Key COP27 Climate Finance Actions:
- Net-Zero Banking Alliance (NZBA): Accounting for decarbonisation targets of over 60 member banks with promising indicators of early progress in target setting. The NZBA has nearly tripled in size in just 18 months: from launching in April 2021 with 43 founding members, the alliance now comprises 122 members in 41 countries, representing about 40% of global banking assets.
- Net-Zero Asset Manager Initiative (NZAM): 291 asset managers with $66 trillion in assets have committed to achieving net zero alignments by 2050 or sooner, drawing on the Net Zero Investment Framework to deliver these commitments.
- Net-Zero Asset Owners Alliance (NZAOA): 80 members with $10.9 trillion in Assets Under Management (AUM) and 44 members have set short-term (2025 and 2030) decarbonisation targets. These members represent $7.1 trillion – two-thirds of the total AUM.
- The Network of Central Banks and Supervisors for Greening the Financial System (NGFS): The initiative launched the ‘Blended Finance Handbook’ with demonstrative projects.
Loss and Damage
The concept of loss and damage was on the formal agenda for the first time this year at COP as mostly perceived as a losing issue. A key sticking point for determining how developed nations should compensate developing countries, including V20 countries, for the impact of immediate and inequitable climate change-fuelled disasters they had little responsibility. As climate disasters become more frequent and severe, the V20 risks getting into further debt as much of the climate financing earmarked for low-income countries comes in the form of loans. Since 2000, V20 states have lost around $525bn to climate impacts.
Loss and damage has been a hot subject at COP27 with wealthier countries holding out against providing financial help for more vulnerable and low-income countries, reluctant as it will take time to establish whether such a fund was needed. Evident by participants coming to a final agreement after the end of COP27 early on Sunday to establish a fund following tense negotiations. Despite the success of an agreement, many of the more contentious issues regarding the fund will be held at next year's COP28 summit. Still, the creation of the fund is a large success for more vulnerable countries that also includes support outside the agreement with Germany as leader of G7, launching the complimentary 'Global Shield' climate finance insurance initiative at COP27 by providing €170M to support it. Countries like Canada, Ireland and Denmark have also pledged a further €40M to the scheme.
why are we celebrating loss and damage when we have failed on mitigation and adaptation?”
Failing to deliver
With high expectations from COP26, COP27’s “together for Implementation” of adaptation, mitigation and other initiatives made very limited progress at the conference. On a positive note, greater granular discussions were held with most progress made with loss and damage agreements as well as other agreements impacting industry stakeholders. This includes supporting the insurance and banking industry to build climate resilience with greater initiatives to use insurance to address climate risk with the Insurance Adaptation Acceleration Campaign. As well as banks committing to initiatives and alliances, rethinking how the global financial system is to be restructured with regulators pushing for more disclosure of climate risks in investors and discussions on data availability bottlenecks for assessing climate risks with the need for reporting tools to make investors lives easier in terms of climate impact.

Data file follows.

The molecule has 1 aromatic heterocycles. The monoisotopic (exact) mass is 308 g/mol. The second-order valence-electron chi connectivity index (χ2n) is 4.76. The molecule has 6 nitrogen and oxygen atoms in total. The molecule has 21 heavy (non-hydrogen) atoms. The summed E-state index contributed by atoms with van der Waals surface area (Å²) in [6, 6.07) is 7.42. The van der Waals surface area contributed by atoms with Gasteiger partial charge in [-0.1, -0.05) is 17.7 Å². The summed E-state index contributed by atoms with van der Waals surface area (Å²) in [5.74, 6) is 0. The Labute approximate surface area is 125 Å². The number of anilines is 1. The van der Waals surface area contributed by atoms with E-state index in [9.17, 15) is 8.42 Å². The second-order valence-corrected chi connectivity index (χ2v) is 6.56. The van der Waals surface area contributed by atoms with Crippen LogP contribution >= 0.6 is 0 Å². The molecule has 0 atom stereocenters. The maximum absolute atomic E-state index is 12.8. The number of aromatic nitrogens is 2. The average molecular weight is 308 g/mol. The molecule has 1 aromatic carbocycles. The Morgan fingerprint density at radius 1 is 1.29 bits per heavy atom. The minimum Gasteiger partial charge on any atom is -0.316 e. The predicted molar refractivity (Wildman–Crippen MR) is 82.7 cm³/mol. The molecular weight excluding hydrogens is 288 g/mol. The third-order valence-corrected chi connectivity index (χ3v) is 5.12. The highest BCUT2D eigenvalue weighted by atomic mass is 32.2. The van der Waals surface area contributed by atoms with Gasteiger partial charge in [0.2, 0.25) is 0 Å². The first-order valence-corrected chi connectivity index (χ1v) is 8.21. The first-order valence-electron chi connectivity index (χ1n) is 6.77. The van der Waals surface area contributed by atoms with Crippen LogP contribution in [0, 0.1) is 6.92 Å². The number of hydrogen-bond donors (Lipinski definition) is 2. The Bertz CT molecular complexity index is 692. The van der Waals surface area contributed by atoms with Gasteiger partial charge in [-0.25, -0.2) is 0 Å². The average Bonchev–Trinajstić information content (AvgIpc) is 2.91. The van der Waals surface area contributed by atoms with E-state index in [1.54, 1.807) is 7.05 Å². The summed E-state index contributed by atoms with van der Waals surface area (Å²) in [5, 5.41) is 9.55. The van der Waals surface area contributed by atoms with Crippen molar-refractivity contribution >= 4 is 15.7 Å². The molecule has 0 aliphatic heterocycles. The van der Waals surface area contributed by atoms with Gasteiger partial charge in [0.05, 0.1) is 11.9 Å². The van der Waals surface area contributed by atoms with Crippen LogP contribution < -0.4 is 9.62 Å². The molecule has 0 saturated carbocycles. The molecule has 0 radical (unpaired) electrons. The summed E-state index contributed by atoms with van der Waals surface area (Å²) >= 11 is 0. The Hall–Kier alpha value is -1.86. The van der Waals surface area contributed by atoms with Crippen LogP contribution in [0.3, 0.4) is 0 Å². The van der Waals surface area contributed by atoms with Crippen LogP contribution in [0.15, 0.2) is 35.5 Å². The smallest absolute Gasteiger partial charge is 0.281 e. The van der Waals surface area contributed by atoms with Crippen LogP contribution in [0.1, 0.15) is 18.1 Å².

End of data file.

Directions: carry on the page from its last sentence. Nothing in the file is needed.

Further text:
The inability to deliver at the conference was summed up by Aminath Shauna, Environment Minister for the Maldives asked, “why are we celebrating loss and damage when we have failed on mitigation and adaptation?” Substantial division prevailed at COP27 as individual fossil fuel-heavy nations became committed towards their own needs lobbying real changes, exposing the conference to what it has become, hollow.
Discrepancies in COP27 were evident by a lack of momentum and missed opportunities concerning the ‘phase out’ of fossil fuels and truly treating 1.5℃ as a limit and not even a target to end the conference with very limited progress. For COP28, a leaner and more focussed on net zero targets is critical, with smaller bodies to address key issues working together more than once a year and preventing.
But until then, the key takeaway for businesses from COP27 is that heightened transparency and compatibility of climate efforts can be expected to be improved, and that's where Climate X can help you analytically assess your climate risk and accelerate formative climate transition plans with Spectra.